This is the last of three answers to Kurt's letters. I am not sure the other ones will show up. GL
I started this one already but it suddenly threw me out and I cannot
find it again. The problem with painting something "Mystical" is that
, ideally you should be at least student of mysticism.
Mysticism has a hard and precise definition [with an exception]. It is the belief that individuality [individual personality and individual souls] are an illusion and one inclusive soul is the reality.
So, in so far as most 20th century artists were striving to express themselves in all their particularity, most of them cannot be called mystics. In so far as he was able to hold that position Thomas Merton could be called a mystic. I knew Ad Reinhardt too well to call him a mystic. But I would agree that he believed that there was something distinct from human life and different from other forms of thought, and that was art. In his paintings over a period of some 20 years, he tried to separate the connectedness from the differences more and more, and finally in the black paintings achieved his greatest success in making paintings in which the flutter of connection ambushed you after you had been looking at the painting for some 20 to 60 seconds. His paintings [with out glass on them] will produce a wonderful movement up and out the top at that time. That, though, did not make him a mystic, it did make him an illustrator of mysticism. And I think he would have been satisfied with that.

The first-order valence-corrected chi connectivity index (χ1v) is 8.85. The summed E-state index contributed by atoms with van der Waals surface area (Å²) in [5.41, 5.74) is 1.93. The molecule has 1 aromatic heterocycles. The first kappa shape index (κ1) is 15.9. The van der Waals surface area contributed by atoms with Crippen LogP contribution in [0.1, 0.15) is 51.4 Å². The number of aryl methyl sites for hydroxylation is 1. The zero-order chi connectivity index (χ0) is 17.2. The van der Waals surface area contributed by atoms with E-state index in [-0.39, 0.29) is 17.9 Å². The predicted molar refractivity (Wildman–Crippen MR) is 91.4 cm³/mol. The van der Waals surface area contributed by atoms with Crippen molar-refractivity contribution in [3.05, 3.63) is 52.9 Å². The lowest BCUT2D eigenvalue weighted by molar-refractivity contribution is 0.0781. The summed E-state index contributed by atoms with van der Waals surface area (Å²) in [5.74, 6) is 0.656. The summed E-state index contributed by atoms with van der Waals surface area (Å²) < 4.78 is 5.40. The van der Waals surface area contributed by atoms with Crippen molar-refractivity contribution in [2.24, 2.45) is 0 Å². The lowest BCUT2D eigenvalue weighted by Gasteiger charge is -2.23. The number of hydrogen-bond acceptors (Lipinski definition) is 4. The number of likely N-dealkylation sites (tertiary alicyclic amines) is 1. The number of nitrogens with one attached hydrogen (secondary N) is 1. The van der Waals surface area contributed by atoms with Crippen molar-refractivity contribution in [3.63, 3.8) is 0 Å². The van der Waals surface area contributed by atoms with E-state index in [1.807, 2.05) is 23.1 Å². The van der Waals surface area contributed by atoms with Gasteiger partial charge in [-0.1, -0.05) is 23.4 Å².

A mystic is someone who believes that the many individual egos [to a religious, souls] are illusions, and we are all u ited in one soul. Usually mystics are to be found in a known religion. All of them, except Judaism will allow that definition. Judaism believes in the imviolibility of the sould so greatly that in it, mysticism is the desire to be as close as possible to the presence of G-d for all time, but not to be lost in him. There is mystical Christian, Buddhist, Hindu, and even Muslim art[although without any images]. And it is possible to think about several early 20th century abstract artists as people who were concerned with these ideas.
If these is what you were talking about, it is possible, although I dopubt that anyone much out in the art world today, thinks that way.